A Computational Study of the Effects of Strain Hardening in Micro-asperity Friction Models

A Computational Study of the Effects of Strain Hardening in Micro-asperity Friction Models In this paper, we study the effects of plastic strain hardening and damage on the friction response of a surface at the microscopic and macroscopic scales. At the microscale, the role played by hardening and damage in the response of a single asperity is determined using three-dimensional finite element analysis. The sample materials for the asperity are Al 2024-T3 and Ti6Al4V, which are modeled as isotropic bilinear plastic and include Johnson–Cook damage. The friction responses for two different damage models (Johnson–Cook and Bao–Wierzbicki) are also compared for the perfectly plastic case. In the simulations the asperity is initially compressed in order to induce a normal preload and then sheared to study the friction response. Then a statistical homogenization approach is used to propagate these effects to the macroscale. Toward this end, the surface is modeled as an isotropic Gaussian random process. The computed microscale responses are parameterized, and the overall macroscopic response of the surface is determined. Results of this study show that, at the microscale, strain hardening increases the coefficient of friction, particularly at low interference values. Similarly, material response plays a significant role at the macroscale over a wide range of normal force values. http://www.deepdyve.com/assets/images/DeepDyve-Logo-lg.png Tribology Letters Springer Journals

A Computational Study of the Effects of Strain Hardening in Micro-asperity Friction Models

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Publisher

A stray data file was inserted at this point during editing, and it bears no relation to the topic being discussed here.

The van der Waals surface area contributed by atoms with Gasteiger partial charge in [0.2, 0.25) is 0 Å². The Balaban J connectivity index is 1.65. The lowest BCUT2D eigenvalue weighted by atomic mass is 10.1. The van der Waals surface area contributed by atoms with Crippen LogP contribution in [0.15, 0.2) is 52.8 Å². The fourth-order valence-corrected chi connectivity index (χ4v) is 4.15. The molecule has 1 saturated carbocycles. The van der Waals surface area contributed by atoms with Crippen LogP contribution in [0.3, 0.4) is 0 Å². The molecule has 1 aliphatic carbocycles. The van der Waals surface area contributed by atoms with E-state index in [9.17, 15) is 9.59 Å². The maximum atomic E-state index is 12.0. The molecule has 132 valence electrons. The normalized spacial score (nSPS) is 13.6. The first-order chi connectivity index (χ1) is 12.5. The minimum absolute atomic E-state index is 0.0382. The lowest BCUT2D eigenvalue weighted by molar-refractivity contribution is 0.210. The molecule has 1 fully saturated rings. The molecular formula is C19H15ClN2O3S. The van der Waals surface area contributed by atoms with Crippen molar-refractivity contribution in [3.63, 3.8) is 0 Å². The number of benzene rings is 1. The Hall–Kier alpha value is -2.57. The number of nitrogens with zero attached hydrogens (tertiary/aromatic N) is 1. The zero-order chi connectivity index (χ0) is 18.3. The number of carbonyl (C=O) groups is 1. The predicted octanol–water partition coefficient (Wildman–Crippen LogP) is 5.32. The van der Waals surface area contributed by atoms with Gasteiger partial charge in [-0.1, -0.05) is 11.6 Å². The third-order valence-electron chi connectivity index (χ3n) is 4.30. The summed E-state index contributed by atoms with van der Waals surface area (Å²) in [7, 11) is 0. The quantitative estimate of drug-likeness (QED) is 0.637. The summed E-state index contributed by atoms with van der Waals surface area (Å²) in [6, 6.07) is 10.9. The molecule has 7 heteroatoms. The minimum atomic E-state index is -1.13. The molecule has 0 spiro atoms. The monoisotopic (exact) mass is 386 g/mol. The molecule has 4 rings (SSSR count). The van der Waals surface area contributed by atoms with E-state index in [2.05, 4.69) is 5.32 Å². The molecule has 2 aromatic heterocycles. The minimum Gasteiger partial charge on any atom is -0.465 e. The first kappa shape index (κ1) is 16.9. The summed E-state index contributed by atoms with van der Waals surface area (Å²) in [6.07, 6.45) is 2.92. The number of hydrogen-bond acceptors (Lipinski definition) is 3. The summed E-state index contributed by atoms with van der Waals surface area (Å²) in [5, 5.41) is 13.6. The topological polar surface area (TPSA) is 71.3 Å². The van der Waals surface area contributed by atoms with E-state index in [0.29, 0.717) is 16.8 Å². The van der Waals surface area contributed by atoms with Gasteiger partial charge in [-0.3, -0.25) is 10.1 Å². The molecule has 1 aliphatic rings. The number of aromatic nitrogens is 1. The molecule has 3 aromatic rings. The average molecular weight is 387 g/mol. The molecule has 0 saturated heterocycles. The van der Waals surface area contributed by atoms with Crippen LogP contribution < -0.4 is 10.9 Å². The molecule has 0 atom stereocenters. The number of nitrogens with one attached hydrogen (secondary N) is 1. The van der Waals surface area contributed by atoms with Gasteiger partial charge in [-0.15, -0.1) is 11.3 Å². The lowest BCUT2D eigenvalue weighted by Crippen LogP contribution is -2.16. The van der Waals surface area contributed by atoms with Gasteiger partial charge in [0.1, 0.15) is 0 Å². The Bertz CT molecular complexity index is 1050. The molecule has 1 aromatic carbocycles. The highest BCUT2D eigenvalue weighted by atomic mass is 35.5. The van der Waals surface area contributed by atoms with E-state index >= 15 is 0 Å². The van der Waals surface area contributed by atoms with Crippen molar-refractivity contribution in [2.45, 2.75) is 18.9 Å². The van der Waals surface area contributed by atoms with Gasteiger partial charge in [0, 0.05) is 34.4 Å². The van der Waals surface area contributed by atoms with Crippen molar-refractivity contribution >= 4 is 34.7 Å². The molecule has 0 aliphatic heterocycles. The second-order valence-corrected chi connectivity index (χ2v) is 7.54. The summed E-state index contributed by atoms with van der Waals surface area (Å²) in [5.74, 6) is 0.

Springer Journals
Copyright
Copyright © 2017 by Springer Science+Business Media, LLC
Subject
Materials Science; Tribology, Corrosion and Coatings; Surfaces and Interfaces, Thin Films; Theoretical and Applied Mechanics; Physical Chemistry; Nanotechnology
ISSN
1023-8883
eISSN
1573-2711
D.O.I.
10.1007/s11249-017-0939-0
Publisher site
See Article on Publisher Site

Abstract

In this paper, we study the effects of plastic strain hardening and damage on the friction response of a surface at the microscopic and macroscopic scales. At the microscale, the role played by hardening and damage in the response of a single asperity is determined using three-dimensional finite element analysis. The sample materials for the asperity are Al 2024-T3 and Ti6Al4V, which are modeled as isotropic bilinear plastic and include Johnson–Cook damage. The friction responses for two different damage models (Johnson–Cook and Bao–Wierzbicki) are also compared for the perfectly plastic case. In the simulations the asperity is initially compressed in order to induce a normal preload and then sheared to study the friction response. Then a statistical homogenization approach is used to propagate these effects to the macroscale. Toward this end, the surface is modeled as an isotropic Gaussian random process. The computed microscale responses are parameterized, and the overall macroscopic response of the surface is determined. Results of this study show that, at the microscale, strain hardening increases the coefficient of friction, particularly at low interference values. Similarly, material response plays a significant role at the macroscale over a wide range of normal force values.

Journal

Tribology LettersSpringer Journals

Published: Oct 23, 2017

References

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